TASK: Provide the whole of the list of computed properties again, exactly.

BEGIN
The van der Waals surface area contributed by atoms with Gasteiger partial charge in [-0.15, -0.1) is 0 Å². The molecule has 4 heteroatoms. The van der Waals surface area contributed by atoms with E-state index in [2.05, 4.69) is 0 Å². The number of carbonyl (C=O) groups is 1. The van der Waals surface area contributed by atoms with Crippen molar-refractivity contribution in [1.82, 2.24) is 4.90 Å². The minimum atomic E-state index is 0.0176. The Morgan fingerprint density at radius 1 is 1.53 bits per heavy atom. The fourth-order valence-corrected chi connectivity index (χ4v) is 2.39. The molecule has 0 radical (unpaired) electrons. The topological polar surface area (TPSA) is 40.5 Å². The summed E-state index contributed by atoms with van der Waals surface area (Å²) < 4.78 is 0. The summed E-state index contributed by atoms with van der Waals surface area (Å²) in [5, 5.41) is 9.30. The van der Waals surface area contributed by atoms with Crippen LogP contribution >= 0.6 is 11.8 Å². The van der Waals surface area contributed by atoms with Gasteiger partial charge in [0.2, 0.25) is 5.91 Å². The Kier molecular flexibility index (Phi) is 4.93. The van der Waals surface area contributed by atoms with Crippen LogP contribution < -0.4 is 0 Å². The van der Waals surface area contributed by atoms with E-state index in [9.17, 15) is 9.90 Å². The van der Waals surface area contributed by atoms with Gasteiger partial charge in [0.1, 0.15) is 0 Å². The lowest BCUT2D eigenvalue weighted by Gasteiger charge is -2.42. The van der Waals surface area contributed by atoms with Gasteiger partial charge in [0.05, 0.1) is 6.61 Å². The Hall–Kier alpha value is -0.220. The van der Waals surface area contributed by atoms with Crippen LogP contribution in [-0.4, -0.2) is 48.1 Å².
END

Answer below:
The van der Waals surface area contributed by atoms with Gasteiger partial charge in [-0.15, -0.1) is 0 Å². The molecule has 4 heteroatoms. The van der Waals surface area contributed by atoms with E-state index in [2.05, 4.69) is 0 Å². The number of carbonyl (C=O) groups is 1. The van der Waals surface area contributed by atoms with Crippen molar-refractivity contribution in [1.82, 2.24) is 4.90 Å². The minimum atomic E-state index is 0.0176. The Morgan fingerprint density at radius 1 is 1.53 bits per heavy atom. The fourth-order valence-corrected chi connectivity index (χ4v) is 2.39. The molecule has 0 radical (unpaired) electrons. The topological polar surface area (TPSA) is 40.5 Å². The summed E-state index contributed by atoms with van der Waals surface area (Å²) < 4.78 is 0. The summed E-state index contributed by atoms with van der Waals surface area (Å²) in [5, 5.41) is 9.30. The van der Waals surface area contributed by atoms with Crippen LogP contribution >= 0.6 is 11.8 Å². The van der Waals surface area contributed by atoms with Gasteiger partial charge in [0.2, 0.25) is 5.91 Å². The Kier molecular flexibility index (Phi) is 4.93. The van der Waals surface area contributed by atoms with Crippen LogP contribution < -0.4 is 0 Å². The van der Waals surface area contributed by atoms with E-state index in [9.17, 15) is 9.90 Å². The van der Waals surface area contributed by atoms with Gasteiger partial charge in [0.1, 0.15) is 0 Å². The lowest BCUT2D eigenvalue weighted by Gasteiger charge is -2.42. The van der Waals surface area contributed by atoms with Gasteiger partial charge in [0.05, 0.1) is 6.61 Å². The Hall–Kier alpha value is -0.220. The van der Waals surface area contributed by atoms with Crippen LogP contribution in [-0.4, -0.2) is 48.1 Å².